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WDAY: The News Leader

Published October 19, 2013, 10:00 AM

Master storyteller lets his subjects shine

ST. PAUL, Minn. (AP) — When Boyd Huppert was growing up on a dairy farm outside River Falls, Wis., he wanted to be on the radio.

By: AMY CARLSON GUSTAFSON, St. Paul Pioneer Press, Associated Press, WDAY

ST. PAUL, Minn. (AP) — When Boyd Huppert was growing up on a dairy farm outside River Falls, Wis., he wanted to be on the radio.

His younger brother Jay, who now runs the third-generation farm, remembered a young Huppert marching around with a microphone in hand.

"He wanted to be a DJ," Jay recalled. "Boyd would listen to Casey Kasem every single Saturday and count down the hits with him."

Years later, Huppert, 51, is still in broadcasting -- but instead of radio, he turned to television and became a nationally recognized storyteller, prolific award winner and in-demand teacher, the St. Paul Pioneer Press reported.

Last week, the KARE-TV reporter known for his touching stories was honored with his ninth and 10th national Edward R. Murrow awards, which recognize the country's best in broadcast journalism. His latest awards honor his writing for a compilation of three stories and the other for feature reporting, along with KARE photojournalist Jonathan Malat.

Huppert is no stranger to awards -- he's won so many that he gives some away to the people in his stories -- but snagging 10 national Murrows is a grand achievement.

"I've been around the organization for about 20 years," said Derrick Hinds, communications director at the Radio Television Digital News Association, the group presenting the Murrow Awards. "I don't know of anybody who has a record like that. Certainly nobody in recent memory."

With a last name as common as Johnson in Wisconsin's Pierce County, Huppert is the oldest of five children born to Janet and Andy. A busy kid involved in 4-H, speech, drama and the high school newspaper, Huppert was even Pierce County tractor driving champion as a teen.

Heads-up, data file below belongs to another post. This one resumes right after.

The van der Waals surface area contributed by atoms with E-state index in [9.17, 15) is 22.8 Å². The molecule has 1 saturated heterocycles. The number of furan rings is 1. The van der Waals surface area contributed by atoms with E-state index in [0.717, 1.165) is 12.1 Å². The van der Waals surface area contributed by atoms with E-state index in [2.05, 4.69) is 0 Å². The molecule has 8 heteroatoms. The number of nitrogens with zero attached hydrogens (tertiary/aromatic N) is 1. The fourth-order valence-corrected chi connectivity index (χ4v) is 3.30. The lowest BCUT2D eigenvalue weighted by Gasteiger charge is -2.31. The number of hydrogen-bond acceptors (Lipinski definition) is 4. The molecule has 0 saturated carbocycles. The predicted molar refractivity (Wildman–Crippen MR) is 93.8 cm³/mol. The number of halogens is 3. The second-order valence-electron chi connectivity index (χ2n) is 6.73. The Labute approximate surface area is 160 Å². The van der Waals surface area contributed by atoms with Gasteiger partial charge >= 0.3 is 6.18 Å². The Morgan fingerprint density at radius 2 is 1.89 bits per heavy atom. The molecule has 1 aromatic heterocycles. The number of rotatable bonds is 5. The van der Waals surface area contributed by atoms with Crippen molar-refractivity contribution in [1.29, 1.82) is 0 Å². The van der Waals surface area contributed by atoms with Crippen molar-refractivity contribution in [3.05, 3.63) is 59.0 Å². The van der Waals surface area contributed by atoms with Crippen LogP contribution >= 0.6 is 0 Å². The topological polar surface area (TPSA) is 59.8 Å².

"My sons found the trophy in the attic one day," Huppert said. "They thought it was cooler than any other award I had ever won. It's got a nice tractor on it."

While Huppert chose not to farm, his childhood in the country plays a big part of who he is today, said his mom Janet: "I think so strongly this is where his work ethic comes from. It's a wonderful place to raise a family."

Huppert decided to sign up for a journalism class in high school: "Probably because I couldn't get into welding," he smiled. It was around the same time he was offered a job at the local radio station WEVR. Jay says his brother wasn't a big partier; he was too busy running the board at the radio station on the weekends.

When he was 17, Huppert was showing livestock at the Pierce County Fair and while hanging out in the sheep barn with some cousins, he met his future wife, Sheri Heltne, who was playing in the Prescott, Wis., marching band.

Sheri said he looked like actor Robby Benson with hair down to his shoulders. The "party girl" quickly fell in love with the "wholesome country boy."

"He was so kind and very gentle," said Sheri, a librarian at the Minnesota State Law Library in St. Paul. "At first I thought he was like any other guy just trying to get some action, but he never eased up. He was always this great listener and so polite."

Added Sheri: "The priests at his local parish took him to dinner when he was 17 to ask if he would consider being a priest because he did have that gentleness, that kindness about him. It's not an act."

Even though he declined priesthood, his Catholic faith has remained strong over the years.

At the University of Wisconsin-River Falls, Huppert focused on a radio career, working as news director at WRFW, the college radio station. Then he had a few TV station internships including locally at KSTP-TV and WSAW-TV in Wausau, Wis., where he landed his first TV reporting job.

"I was hooked on television after that," said Huppert, who was named Distinguished Alumnus by the college earlier this year. "I loved the collaborative process in television. There was just so much energy in the newsrooms."